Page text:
• Au supported catalyst in the WGS reaction [7].Similarly, Fu et al. have reported that the initial loss ofactivity observed under reaction conditions could becorrelated to the loss of ceria surface [6].

    In the present work, temperature-programmed andlong-term stability tests of Au/Fe2O3 catalysts for thewatergas shift reactions were performed. The variouscauses of deactivation were investigated in detail byapplying the different characterization techniques (e.g.DRIFTS, MS, TGA, TEM, BET, XRD) to as-receivedand spent catalysts at different times on stream. For-mation of carbonate and carbonyl species, sintering,loss of Au and change of Fe2O3 support will bediscussed.

    2. Experimental

    2.1. Catalyst preparation

    Au/Fe2O3 catalysts were supplied by Cardiff Uni-versity, Salford University, and World Gold Council(WGC) via the European network Auricat. Fe2O3 wasprepared and supplied by Cardiff University. Thepreparation method used for similar samples suppliedby Cardiff University is described in detail elsewhere[18,19]. Details about the estimation of gold loadingsand BET area of these samples were reported previously[20]. The preparation method used for similar samplessupplied by Salford University was described elsewhere[21]. The catalyst supplied by World Gold Council isreferred as a reference Au catalyst [22]. The Cu-basedcommercial catalyst was supplied by (former ICI)Johnson Matthey. All the samples were pressed, cru-shed, and sieved to give a particle size of 212355 lm.The loading of Au was determined by ICP. In case of thereference WGC catalyst, the samples had already beencalcined at 400 C. All samples were used either asreceived, i.e. non-calcined, or were high-temperaturetreated (HTT) at 300 C or 400 C in a He flow for30 min. The heating rate for HTT was set to 10 C/min.The preparation method, Au loading, HTT temperatureand BET of all catalyst are given in Table 1.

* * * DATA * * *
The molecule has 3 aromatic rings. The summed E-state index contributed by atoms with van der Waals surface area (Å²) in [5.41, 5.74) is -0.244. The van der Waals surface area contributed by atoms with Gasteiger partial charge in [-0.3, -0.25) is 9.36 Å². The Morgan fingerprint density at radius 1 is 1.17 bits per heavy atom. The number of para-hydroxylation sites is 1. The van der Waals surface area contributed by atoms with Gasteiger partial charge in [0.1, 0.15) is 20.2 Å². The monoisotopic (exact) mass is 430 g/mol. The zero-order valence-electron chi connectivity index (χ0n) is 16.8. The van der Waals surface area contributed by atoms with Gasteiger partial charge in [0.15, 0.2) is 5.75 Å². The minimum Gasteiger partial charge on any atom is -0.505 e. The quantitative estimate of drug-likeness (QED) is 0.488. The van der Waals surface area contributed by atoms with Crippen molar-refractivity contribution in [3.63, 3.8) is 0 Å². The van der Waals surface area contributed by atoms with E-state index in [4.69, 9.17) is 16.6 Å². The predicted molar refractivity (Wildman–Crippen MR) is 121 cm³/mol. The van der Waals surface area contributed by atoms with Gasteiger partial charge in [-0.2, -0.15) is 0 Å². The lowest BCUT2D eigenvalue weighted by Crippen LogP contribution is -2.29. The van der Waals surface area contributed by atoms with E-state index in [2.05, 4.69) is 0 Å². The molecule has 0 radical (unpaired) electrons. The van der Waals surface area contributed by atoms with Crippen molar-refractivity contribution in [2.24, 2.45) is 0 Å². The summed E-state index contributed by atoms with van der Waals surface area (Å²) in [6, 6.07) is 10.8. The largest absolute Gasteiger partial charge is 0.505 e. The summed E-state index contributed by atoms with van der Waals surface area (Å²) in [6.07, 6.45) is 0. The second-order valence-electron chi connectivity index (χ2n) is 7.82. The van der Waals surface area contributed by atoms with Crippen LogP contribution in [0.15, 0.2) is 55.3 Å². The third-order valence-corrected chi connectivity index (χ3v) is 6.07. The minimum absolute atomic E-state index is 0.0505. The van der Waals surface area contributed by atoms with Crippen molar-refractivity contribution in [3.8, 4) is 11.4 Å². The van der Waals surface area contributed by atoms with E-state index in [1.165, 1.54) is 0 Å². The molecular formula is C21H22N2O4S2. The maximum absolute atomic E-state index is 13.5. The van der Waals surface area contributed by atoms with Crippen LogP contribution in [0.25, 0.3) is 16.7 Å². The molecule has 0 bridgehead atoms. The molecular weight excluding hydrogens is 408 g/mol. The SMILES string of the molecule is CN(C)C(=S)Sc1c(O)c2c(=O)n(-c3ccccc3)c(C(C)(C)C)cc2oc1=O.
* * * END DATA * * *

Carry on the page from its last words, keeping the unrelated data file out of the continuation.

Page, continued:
2.2. Catalytic testing

    The steady-state WGS experiments were performedin the six-flow reactor setup. The setup allows testing ofsix samples simultaneously under the same reactionconditions. A detailed description of this setup wasdescribed elsewhere [23]. The samples (50 mg) wereplaced in the middle of the quartz reactors (i.d. 4.0 mm)and held by a sintered glass and two quartz wool plugs.The reactor furnace was controlled with a Eurotherm2604. The pressure in each reactor was set to 1 bar. Thegases, He (100%) and CO (100%) were used withoutfurther purification and were fed from independentBronkhorst F-201C mass flow controllers. Distilled H2O